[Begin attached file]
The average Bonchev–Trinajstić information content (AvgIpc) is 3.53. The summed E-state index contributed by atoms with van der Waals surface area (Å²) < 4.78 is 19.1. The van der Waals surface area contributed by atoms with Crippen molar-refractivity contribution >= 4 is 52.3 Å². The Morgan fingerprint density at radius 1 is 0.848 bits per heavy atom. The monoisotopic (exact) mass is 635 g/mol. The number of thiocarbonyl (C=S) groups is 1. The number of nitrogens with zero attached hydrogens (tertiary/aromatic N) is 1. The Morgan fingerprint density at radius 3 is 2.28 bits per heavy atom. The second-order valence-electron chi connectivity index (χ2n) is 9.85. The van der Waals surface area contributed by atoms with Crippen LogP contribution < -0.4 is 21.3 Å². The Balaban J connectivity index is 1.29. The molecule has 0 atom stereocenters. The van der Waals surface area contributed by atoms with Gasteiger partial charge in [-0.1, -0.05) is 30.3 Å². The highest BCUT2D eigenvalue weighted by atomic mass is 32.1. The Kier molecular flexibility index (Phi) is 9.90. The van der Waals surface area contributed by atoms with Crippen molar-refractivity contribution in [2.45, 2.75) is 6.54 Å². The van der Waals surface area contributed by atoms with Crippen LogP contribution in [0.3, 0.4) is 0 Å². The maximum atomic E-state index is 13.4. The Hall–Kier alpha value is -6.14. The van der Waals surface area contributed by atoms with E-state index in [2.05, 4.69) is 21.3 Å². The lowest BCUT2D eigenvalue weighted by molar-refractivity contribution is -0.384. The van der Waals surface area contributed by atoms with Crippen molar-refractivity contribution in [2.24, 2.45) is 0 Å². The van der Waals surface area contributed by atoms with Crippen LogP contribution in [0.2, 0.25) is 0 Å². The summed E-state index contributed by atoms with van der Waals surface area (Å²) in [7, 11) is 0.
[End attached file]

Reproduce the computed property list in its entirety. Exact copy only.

The average Bonchev–Trinajstić information content (AvgIpc) is 3.53. The summed E-state index contributed by atoms with van der Waals surface area (Å²) < 4.78 is 19.1. The van der Waals surface area contributed by atoms with Crippen molar-refractivity contribution >= 4 is 52.3 Å². The Morgan fingerprint density at radius 1 is 0.848 bits per heavy atom. The monoisotopic (exact) mass is 635 g/mol. The number of thiocarbonyl (C=S) groups is 1. The number of nitrogens with zero attached hydrogens (tertiary/aromatic N) is 1. The Morgan fingerprint density at radius 3 is 2.28 bits per heavy atom. The second-order valence-electron chi connectivity index (χ2n) is 9.85. The van der Waals surface area contributed by atoms with Crippen LogP contribution < -0.4 is 21.3 Å². The Balaban J connectivity index is 1.29. The molecule has 0 atom stereocenters. The van der Waals surface area contributed by atoms with Gasteiger partial charge in [-0.1, -0.05) is 30.3 Å². The highest BCUT2D eigenvalue weighted by atomic mass is 32.1. The Kier molecular flexibility index (Phi) is 9.90. The van der Waals surface area contributed by atoms with Crippen molar-refractivity contribution in [2.45, 2.75) is 6.54 Å². The van der Waals surface area contributed by atoms with Crippen LogP contribution in [0.3, 0.4) is 0 Å². The maximum atomic E-state index is 13.4. The Hall–Kier alpha value is -6.14. The van der Waals surface area contributed by atoms with E-state index in [2.05, 4.69) is 21.3 Å². The lowest BCUT2D eigenvalue weighted by molar-refractivity contribution is -0.384. The van der Waals surface area contributed by atoms with Crippen molar-refractivity contribution in [2.24, 2.45) is 0 Å². The van der Waals surface area contributed by atoms with Crippen LogP contribution in [0.2, 0.25) is 0 Å². The summed E-state index contributed by atoms with van der Waals surface area (Å²) in [7, 11) is 0.